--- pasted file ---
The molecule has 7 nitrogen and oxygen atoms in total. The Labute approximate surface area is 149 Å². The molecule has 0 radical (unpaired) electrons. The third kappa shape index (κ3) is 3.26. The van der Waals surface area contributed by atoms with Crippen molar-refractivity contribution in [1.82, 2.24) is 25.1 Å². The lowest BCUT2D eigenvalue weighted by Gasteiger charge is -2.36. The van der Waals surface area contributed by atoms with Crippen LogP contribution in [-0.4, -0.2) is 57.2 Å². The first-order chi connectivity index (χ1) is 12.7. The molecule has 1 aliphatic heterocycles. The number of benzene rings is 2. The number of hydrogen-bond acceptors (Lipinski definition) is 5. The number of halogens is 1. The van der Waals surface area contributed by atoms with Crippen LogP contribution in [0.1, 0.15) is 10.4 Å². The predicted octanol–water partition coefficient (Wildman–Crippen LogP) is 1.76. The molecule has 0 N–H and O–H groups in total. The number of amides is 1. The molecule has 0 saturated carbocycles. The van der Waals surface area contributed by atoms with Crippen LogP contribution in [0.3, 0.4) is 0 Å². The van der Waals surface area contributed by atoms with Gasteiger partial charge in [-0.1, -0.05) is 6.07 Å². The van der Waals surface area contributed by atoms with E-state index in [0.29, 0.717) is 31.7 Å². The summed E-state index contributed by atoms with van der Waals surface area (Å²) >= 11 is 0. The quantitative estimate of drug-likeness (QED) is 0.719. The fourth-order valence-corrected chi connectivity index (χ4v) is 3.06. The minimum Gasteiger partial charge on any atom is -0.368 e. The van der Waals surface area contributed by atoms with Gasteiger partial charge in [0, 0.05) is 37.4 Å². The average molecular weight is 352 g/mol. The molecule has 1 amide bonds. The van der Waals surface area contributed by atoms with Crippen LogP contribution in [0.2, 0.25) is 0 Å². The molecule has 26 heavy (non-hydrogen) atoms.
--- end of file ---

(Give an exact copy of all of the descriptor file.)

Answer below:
The molecule has 7 nitrogen and oxygen atoms in total. The Labute approximate surface area is 149 Å². The molecule has 0 radical (unpaired) electrons. The third kappa shape index (κ3) is 3.26. The van der Waals surface area contributed by atoms with Crippen molar-refractivity contribution in [1.82, 2.24) is 25.1 Å². The lowest BCUT2D eigenvalue weighted by Gasteiger charge is -2.36. The van der Waals surface area contributed by atoms with Crippen LogP contribution in [-0.4, -0.2) is 57.2 Å². The first-order chi connectivity index (χ1) is 12.7. The molecule has 1 aliphatic heterocycles. The number of benzene rings is 2. The number of hydrogen-bond acceptors (Lipinski definition) is 5. The number of halogens is 1. The van der Waals surface area contributed by atoms with Crippen LogP contribution in [0.1, 0.15) is 10.4 Å². The predicted octanol–water partition coefficient (Wildman–Crippen LogP) is 1.76. The molecule has 0 N–H and O–H groups in total. The number of amides is 1. The molecule has 0 saturated carbocycles. The van der Waals surface area contributed by atoms with Crippen LogP contribution in [0.3, 0.4) is 0 Å². The van der Waals surface area contributed by atoms with Gasteiger partial charge in [-0.1, -0.05) is 6.07 Å². The van der Waals surface area contributed by atoms with E-state index in [0.29, 0.717) is 31.7 Å². The summed E-state index contributed by atoms with van der Waals surface area (Å²) >= 11 is 0. The quantitative estimate of drug-likeness (QED) is 0.719. The fourth-order valence-corrected chi connectivity index (χ4v) is 3.06. The minimum Gasteiger partial charge on any atom is -0.368 e. The van der Waals surface area contributed by atoms with Gasteiger partial charge in [0, 0.05) is 37.4 Å². The average molecular weight is 352 g/mol. The molecule has 1 amide bonds. The van der Waals surface area contributed by atoms with Crippen LogP contribution in [0.2, 0.25) is 0 Å². The molecule has 26 heavy (non-hydrogen) atoms.